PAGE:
ceiling lift for patients

An increase in staff injuries from moving patients prompted St. Joseph’s/Candler health system to install ceiling lifts in 38 patient rooms in Candler’s critical care department.

Photo courtesy of St. Joseph’s/Candler Health System

St. Joseph’s/Candler (SJ/C) health system, Savannah, Ga., has a long history of providing advanced, holistic care that is supported by a highly distinguished nursing staff.

The health system includes the 330-bed St. Joseph’s Hospital and 384-bed Candler Hospital, the state’s oldest and the second oldest continuously operating health care facility in the United States.

The system recently earned the American Nurses Credentialing Center’s Magnet Recognition, making it one of only 29 health systems in the world to earn this distinction of excellence four times.   

Despite its rich history and devotion to patient care, the health system identified a troubling trend some years ago. The number of staff injuries and money allocated for workers’ compensation related to moving patients had increased to an unacceptable level.  

To reverse the trend, SJ/C embarked on a multiphase safe patient-handling and movement program in 2011 that started with the installation of ceiling lifts in 38 patient rooms in Candler’s critical care department, where most patient-handling injuries occurred.

The ongoing program included the recent installation of 78 ceiling lifts in patient rooms and other departments in St. Joseph’s. Mobile lift devices capable of lifting up to 1,000 pounds and other safety equipment also were purchased for both hospitals.

While the goal is to install lifts in all patient rooms as well as other care areas, including radiology, emergency services and nuclear medicine in both hospitals, the program already has had an impact.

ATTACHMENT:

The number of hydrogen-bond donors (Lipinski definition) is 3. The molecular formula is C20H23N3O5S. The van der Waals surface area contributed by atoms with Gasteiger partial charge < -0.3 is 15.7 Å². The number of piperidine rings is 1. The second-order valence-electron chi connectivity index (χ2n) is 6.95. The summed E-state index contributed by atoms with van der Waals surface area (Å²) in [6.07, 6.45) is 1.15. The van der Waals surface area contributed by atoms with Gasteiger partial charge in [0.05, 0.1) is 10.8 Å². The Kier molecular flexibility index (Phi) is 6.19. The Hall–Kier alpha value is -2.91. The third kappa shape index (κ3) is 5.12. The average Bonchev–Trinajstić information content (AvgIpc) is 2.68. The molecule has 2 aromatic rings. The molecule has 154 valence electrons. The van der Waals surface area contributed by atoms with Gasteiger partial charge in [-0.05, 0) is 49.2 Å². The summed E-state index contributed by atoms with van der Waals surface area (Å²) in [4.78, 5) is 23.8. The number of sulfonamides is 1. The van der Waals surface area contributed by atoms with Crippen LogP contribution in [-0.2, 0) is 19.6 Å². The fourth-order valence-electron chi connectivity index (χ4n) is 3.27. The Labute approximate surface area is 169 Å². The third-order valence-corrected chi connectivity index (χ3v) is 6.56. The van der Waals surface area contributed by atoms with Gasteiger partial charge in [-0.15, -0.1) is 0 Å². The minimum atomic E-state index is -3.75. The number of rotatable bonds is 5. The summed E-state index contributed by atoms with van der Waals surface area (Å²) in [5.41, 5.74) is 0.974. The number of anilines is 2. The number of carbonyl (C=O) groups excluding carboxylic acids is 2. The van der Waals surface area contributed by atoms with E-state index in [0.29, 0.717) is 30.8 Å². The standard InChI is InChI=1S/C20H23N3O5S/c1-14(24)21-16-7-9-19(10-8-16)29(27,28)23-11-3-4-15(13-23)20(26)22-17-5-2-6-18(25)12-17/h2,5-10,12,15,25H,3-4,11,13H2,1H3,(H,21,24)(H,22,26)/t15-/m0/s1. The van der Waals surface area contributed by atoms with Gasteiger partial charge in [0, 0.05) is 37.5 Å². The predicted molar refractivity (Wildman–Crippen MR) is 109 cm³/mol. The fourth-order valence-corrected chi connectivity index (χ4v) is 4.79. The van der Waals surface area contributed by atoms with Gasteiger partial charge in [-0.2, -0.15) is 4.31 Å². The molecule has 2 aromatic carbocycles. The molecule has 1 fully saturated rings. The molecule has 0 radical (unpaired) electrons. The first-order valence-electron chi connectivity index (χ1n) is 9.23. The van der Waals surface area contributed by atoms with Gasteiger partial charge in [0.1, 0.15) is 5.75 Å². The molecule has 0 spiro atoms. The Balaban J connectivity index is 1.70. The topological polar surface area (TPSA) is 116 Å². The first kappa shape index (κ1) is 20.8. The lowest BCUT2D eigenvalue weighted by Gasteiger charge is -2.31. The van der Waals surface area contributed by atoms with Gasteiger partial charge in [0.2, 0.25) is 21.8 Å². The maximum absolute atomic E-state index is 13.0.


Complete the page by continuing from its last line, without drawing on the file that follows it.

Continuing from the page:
Prior to its launch, SJ/C staff experienced 78 injuries due to patient handling. The number of injuries dropped to 37 a year later with the program only partially in place, and the number of injuries has remained at about that level since the program started.

While the program is reducing staff injuries, it also is intended to keep the health system prepared in the event that hospitals become required by the federal or state government to take steps to ensure safe patient handling. Some states have proposed requirements.

“The safety of our co-workers and patients is a top priority, so installing lifts was an easy decision,” says Teresa Warren, clinical nurse manager of the intensive care unit and progressive care unit at Candler Hospital, one of the first departments to get the lifts.

“But we also saw regulations on the horizon, so we want to stay ahead of the curve,” she says.

SJ/C selected safe patient-handling products made and distributed by Tollos Inc., Owings Mills, Md., which together with the health system created a flexible timeline for installation and ensured staff training.  

“The implementation of the safe patient-handling program at St. Joseph’s/Candler has significantly decreased patient-handling injuries throughout the system,” Warren says. “Utilization of the lift equipment is a key component of that reduction.”

“Studies show that when equipment, like ceiling lifts, are not readily available, the staff then perform manual lifts,” says Jon Winer, president and CEO, Tollos Inc.

“This out-of-sight, out-of-mind syndrome is negated when ceiling lifts are installed. St. Joseph’s/Candler employees have immediate access to ceiling lifts and they are, therefore, being used,” he says.  

Keeping nurses and other caregivers injury-free also benefits patients. “If nurses are injured and out of work, our patients suffer, too,” Warren says. “The decrease in patient-handling injuries we’ve experienced preserves the health of nursing and ancillary staff.